Tuesday, June 17, 2014

Winding Down

As the days grow longer (sunrise today was 4:40 a.m., sunset will be 10:14), our time in Lithuania grows short.  We have had a memorable semester, and now final exams have been administered and graded, library books and keys have been returned to their rightful owners, and we have had a farewell lunch with Elders Marshall and Petersen, the ranking Mormon missionaries here in lovably funky Šiauliai. 

Inevitably, bidding farewell requires a sentimental journey, consisting in this case of random tidbits and loose ends that have eluded tidying up here on Baltic Avenue.  Better buckle up! 

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One of the things I’ll remember most vividly about Lithuania is that people here are perhaps a little too self-deprecating, which means that Jane and I were spitting into the wind when we argued that the country should market itself more aggressively.  We Americans, by contrast, are so good at marketing that we sometimes forget to deliver the substance of the thing we're trying to sell.  Surely there is a middle ground here between their modesty and our shameless hyperbole.  

That said, I continue to believe that there is room for the Hill of Crosses (see photo, above) on the list of UNESCO World Heritage sites.  The marketing campaign on behalf of the site should start with Roman Catholics, but should not be limited to them.  Others likely to be interested in the Hill of Crosses would include cultural tourists, hikers, bikers, and everyone who has ever been to Santiago de Compostela or Canterbury.  

Another Šiauliai site that should be exploited more aggressively by the Ministry of Tourism is the Gubernija brewery, which was founded in 1665 (!) and makes a first-rate beer.  I love their porter.  Who wouldn't want a tour and a tasting?   

I hope, too, now that the magnificent Chaimas Frenkelis villa has been restored to its former glory, that the city fathers and mothers will consider taking on the task of restoring the adjacent tannery complex, which is in serious disrepair, but which should be considered an opportunity to acknowledge the importance of the crafts associated with leather goods, and also the contribution of Judaism (a synagogue and a school were on site) to the history of Lithuanian industry.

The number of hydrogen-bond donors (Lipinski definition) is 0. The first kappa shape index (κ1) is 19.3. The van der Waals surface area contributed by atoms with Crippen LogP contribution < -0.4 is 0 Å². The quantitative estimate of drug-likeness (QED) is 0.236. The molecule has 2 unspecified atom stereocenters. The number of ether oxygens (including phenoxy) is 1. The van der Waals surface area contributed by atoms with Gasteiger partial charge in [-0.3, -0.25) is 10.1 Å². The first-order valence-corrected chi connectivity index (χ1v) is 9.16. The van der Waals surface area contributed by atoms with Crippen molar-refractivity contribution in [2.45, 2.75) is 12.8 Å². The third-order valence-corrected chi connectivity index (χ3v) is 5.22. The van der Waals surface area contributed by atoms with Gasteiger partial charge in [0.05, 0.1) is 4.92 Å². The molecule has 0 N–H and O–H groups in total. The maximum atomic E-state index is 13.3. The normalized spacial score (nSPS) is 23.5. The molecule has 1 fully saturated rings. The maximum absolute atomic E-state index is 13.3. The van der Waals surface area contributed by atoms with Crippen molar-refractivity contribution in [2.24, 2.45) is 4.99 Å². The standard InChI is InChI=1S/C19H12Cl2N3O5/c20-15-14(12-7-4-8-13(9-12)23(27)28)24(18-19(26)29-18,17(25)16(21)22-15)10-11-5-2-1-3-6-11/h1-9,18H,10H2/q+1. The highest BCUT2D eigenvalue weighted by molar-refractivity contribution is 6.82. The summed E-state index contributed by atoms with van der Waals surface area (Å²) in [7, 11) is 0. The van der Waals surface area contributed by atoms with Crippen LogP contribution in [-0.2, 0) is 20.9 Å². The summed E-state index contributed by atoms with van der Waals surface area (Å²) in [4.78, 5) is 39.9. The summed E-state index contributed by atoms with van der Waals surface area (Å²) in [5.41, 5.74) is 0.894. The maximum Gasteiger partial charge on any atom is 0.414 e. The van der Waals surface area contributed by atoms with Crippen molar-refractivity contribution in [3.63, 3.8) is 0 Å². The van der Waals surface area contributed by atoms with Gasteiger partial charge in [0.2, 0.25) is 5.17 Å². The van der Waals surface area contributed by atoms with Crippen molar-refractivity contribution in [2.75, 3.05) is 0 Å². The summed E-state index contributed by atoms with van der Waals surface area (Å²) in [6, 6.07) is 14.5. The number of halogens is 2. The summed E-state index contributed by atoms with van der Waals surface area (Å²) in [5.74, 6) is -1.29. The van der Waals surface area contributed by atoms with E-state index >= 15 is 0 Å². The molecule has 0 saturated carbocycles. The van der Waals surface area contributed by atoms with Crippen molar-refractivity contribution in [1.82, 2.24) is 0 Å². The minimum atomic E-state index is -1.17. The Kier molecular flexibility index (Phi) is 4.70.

* * *

Before signing off, I wanted to acknowledge a very great debt to Diana Saparniene, chair of Public Administration at Šiauliai University, and to a number of our departmental colleagues who were generous with their time and other resources.  Jane and I also want to say how much we enjoyed the company of several graduate students, specifically Anzelika Gumuliauskiene (pictured above), Jurgita Mikolaityte, and Oksana Mejere.  We met another graduate student, Kristina Kupryte, who is a world-class performer on the Lithuanian harp, called the kankales.  Unfortunately, we never got to hear Kristina perform in person, but luckily, she’s all over YouTube, including here.

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Also, while we were still brand-new residents of Šiauliai, Jane noticed a distinctive graffito—a sparkling diamond (see photo above)—that appears on buildings all over town.  What does it mean?  We’d still like to know. 

* * *

We'll be spending a few days in Vilnius.  When we arrived in Lithuania at the end of January, the temperature was well below zero, so we weren't inclined to be active turistas at that point; somehow we managed to miss Pilies gatve, perhaps the most celebrated street in old town.  Now that spring is ready to turn into summer, we plan to follow a more ambitious itinerary.  We have tickets for a Handel performance at the Vilnius Opera, and we intend to visit Trakai--and, if possible, Kernave, another UNESCO World Heritage site.  So, stay tuned for another week or so. 


  1. Mr. Kolson,
    I am another sister, Haley, of Brother Petersen's and I have thoroughly enjoyed reading your blog to learn more about Lithuania and specifically Siauliai. Thanks for giving us a small glimpse of the country! I will miss your updates.

  2. Thank you, Haley. We, too, are members of Elder Petersen's fan club. He showed us photos of you and your family; he has quite a big and boisterous cheering section. We have three or four more posts in pipeline, and then Baltic Avenue will go to sleep.. It's been good, thanks to loyal readers such as yourself.